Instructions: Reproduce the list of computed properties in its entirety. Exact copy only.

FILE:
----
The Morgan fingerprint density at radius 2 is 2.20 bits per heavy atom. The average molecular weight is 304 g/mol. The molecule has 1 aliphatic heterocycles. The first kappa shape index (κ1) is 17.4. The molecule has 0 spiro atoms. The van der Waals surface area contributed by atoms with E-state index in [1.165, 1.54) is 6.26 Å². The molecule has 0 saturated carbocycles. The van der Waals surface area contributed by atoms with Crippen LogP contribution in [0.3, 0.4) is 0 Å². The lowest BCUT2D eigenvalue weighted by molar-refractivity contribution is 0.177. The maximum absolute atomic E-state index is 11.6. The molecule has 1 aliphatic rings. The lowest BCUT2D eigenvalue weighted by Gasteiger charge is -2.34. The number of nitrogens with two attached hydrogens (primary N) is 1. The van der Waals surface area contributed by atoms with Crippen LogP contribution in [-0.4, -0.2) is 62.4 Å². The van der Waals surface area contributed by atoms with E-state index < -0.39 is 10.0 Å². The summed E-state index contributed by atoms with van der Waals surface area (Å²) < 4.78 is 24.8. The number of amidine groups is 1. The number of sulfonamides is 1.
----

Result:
The Morgan fingerprint density at radius 2 is 2.20 bits per heavy atom. The average molecular weight is 304 g/mol. The molecule has 1 aliphatic heterocycles. The first kappa shape index (κ1) is 17.4. The molecule has 0 spiro atoms. The van der Waals surface area contributed by atoms with E-state index in [1.165, 1.54) is 6.26 Å². The molecule has 0 saturated carbocycles. The van der Waals surface area contributed by atoms with Crippen LogP contribution in [0.3, 0.4) is 0 Å². The lowest BCUT2D eigenvalue weighted by molar-refractivity contribution is 0.177. The maximum absolute atomic E-state index is 11.6. The molecule has 1 aliphatic rings. The lowest BCUT2D eigenvalue weighted by Gasteiger charge is -2.34. The number of nitrogens with two attached hydrogens (primary N) is 1. The van der Waals surface area contributed by atoms with Crippen LogP contribution in [-0.4, -0.2) is 62.4 Å². The van der Waals surface area contributed by atoms with E-state index < -0.39 is 10.0 Å². The summed E-state index contributed by atoms with van der Waals surface area (Å²) < 4.78 is 24.8. The number of amidine groups is 1. The number of sulfonamides is 1.